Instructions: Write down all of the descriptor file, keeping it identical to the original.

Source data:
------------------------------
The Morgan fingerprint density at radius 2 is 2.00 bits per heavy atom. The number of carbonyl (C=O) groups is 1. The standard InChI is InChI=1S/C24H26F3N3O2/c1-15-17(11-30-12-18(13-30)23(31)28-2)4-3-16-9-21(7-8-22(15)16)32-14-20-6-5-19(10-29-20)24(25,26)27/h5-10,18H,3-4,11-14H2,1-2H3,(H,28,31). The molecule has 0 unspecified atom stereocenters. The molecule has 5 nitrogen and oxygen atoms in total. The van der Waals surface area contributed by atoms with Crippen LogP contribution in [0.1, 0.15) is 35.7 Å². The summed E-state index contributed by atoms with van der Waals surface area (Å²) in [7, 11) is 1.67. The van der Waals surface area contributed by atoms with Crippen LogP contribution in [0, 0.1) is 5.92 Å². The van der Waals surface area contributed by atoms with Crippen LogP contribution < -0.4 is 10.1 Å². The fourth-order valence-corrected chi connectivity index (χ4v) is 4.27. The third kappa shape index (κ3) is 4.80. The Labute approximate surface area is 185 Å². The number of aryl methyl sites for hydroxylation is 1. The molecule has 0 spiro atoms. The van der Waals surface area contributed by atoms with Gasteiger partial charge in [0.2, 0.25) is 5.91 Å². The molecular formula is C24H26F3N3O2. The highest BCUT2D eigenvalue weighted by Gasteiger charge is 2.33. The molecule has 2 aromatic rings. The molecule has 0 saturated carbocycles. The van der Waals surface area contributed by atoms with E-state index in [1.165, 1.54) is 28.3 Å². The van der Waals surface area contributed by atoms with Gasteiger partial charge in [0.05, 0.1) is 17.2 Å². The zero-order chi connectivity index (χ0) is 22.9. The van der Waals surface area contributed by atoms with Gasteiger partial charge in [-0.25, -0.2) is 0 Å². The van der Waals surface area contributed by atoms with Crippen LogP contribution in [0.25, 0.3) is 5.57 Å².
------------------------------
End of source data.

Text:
The Morgan fingerprint density at radius 2 is 2.00 bits per heavy atom. The number of carbonyl (C=O) groups is 1. The standard InChI is InChI=1S/C24H26F3N3O2/c1-15-17(11-30-12-18(13-30)23(31)28-2)4-3-16-9-21(7-8-22(15)16)32-14-20-6-5-19(10-29-20)24(25,26)27/h5-10,18H,3-4,11-14H2,1-2H3,(H,28,31). The molecule has 0 unspecified atom stereocenters. The molecule has 5 nitrogen and oxygen atoms in total. The van der Waals surface area contributed by atoms with Crippen LogP contribution in [0.1, 0.15) is 35.7 Å². The summed E-state index contributed by atoms with van der Waals surface area (Å²) in [7, 11) is 1.67. The van der Waals surface area contributed by atoms with Crippen LogP contribution in [0, 0.1) is 5.92 Å². The van der Waals surface area contributed by atoms with Crippen LogP contribution < -0.4 is 10.1 Å². The fourth-order valence-corrected chi connectivity index (χ4v) is 4.27. The third kappa shape index (κ3) is 4.80. The Labute approximate surface area is 185 Å². The number of aryl methyl sites for hydroxylation is 1. The molecule has 0 spiro atoms. The van der Waals surface area contributed by atoms with Gasteiger partial charge in [0.2, 0.25) is 5.91 Å². The molecular formula is C24H26F3N3O2. The highest BCUT2D eigenvalue weighted by Gasteiger charge is 2.33. The molecule has 2 aromatic rings. The molecule has 0 saturated carbocycles. The van der Waals surface area contributed by atoms with E-state index in [1.165, 1.54) is 28.3 Å². The van der Waals surface area contributed by atoms with Gasteiger partial charge in [0.05, 0.1) is 17.2 Å². The zero-order chi connectivity index (χ0) is 22.9. The van der Waals surface area contributed by atoms with Gasteiger partial charge in [-0.25, -0.2) is 0 Å². The van der Waals surface area contributed by atoms with Crippen LogP contribution in [0.25, 0.3) is 5.57 Å².